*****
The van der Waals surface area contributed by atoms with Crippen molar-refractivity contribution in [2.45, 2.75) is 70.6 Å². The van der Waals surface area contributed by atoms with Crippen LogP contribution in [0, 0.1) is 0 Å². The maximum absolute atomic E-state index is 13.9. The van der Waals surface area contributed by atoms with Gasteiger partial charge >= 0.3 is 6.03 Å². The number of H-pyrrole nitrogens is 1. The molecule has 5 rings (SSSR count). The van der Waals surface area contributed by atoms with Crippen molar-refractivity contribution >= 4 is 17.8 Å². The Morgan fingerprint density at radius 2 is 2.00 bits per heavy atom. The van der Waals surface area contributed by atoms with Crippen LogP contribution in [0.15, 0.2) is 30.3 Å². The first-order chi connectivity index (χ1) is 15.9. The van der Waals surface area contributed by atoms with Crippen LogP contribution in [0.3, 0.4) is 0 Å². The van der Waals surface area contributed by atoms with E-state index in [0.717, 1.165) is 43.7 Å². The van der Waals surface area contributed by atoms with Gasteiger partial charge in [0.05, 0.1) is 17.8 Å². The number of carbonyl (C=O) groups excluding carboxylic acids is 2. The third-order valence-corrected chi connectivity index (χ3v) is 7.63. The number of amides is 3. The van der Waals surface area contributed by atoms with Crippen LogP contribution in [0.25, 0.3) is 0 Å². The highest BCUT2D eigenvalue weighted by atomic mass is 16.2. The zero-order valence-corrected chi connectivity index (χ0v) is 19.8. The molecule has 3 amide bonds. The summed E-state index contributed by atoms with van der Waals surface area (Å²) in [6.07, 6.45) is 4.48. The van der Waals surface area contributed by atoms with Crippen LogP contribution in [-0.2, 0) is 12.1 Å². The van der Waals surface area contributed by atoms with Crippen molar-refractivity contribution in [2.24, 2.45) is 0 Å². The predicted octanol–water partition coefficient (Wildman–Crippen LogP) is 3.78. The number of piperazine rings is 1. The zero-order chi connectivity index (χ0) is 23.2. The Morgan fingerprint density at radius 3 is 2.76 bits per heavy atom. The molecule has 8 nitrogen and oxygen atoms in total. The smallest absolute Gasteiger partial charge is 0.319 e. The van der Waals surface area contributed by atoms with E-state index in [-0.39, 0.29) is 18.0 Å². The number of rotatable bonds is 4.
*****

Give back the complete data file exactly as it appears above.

The van der Waals surface area contributed by atoms with Crippen molar-refractivity contribution in [2.45, 2.75) is 70.6 Å². The van der Waals surface area contributed by atoms with Crippen LogP contribution in [0, 0.1) is 0 Å². The maximum absolute atomic E-state index is 13.9. The van der Waals surface area contributed by atoms with Gasteiger partial charge >= 0.3 is 6.03 Å². The number of H-pyrrole nitrogens is 1. The molecule has 5 rings (SSSR count). The van der Waals surface area contributed by atoms with Crippen molar-refractivity contribution >= 4 is 17.8 Å². The Morgan fingerprint density at radius 2 is 2.00 bits per heavy atom. The van der Waals surface area contributed by atoms with Crippen LogP contribution in [0.15, 0.2) is 30.3 Å². The first-order chi connectivity index (χ1) is 15.9. The van der Waals surface area contributed by atoms with Crippen LogP contribution in [0.3, 0.4) is 0 Å². The van der Waals surface area contributed by atoms with E-state index in [0.717, 1.165) is 43.7 Å². The van der Waals surface area contributed by atoms with Gasteiger partial charge in [0.05, 0.1) is 17.8 Å². The number of carbonyl (C=O) groups excluding carboxylic acids is 2. The third-order valence-corrected chi connectivity index (χ3v) is 7.63. The number of amides is 3. The van der Waals surface area contributed by atoms with Crippen LogP contribution in [0.25, 0.3) is 0 Å². The highest BCUT2D eigenvalue weighted by atomic mass is 16.2. The zero-order valence-corrected chi connectivity index (χ0v) is 19.8. The molecule has 3 amide bonds. The summed E-state index contributed by atoms with van der Waals surface area (Å²) in [6.07, 6.45) is 4.48. The van der Waals surface area contributed by atoms with Crippen LogP contribution in [-0.2, 0) is 12.1 Å². The van der Waals surface area contributed by atoms with Crippen molar-refractivity contribution in [2.24, 2.45) is 0 Å². The predicted octanol–water partition coefficient (Wildman–Crippen LogP) is 3.78. The number of piperazine rings is 1. The zero-order chi connectivity index (χ0) is 23.2. The Morgan fingerprint density at radius 3 is 2.76 bits per heavy atom. The molecule has 8 nitrogen and oxygen atoms in total. The smallest absolute Gasteiger partial charge is 0.319 e. The van der Waals surface area contributed by atoms with E-state index in [-0.39, 0.29) is 18.0 Å². The number of rotatable bonds is 4.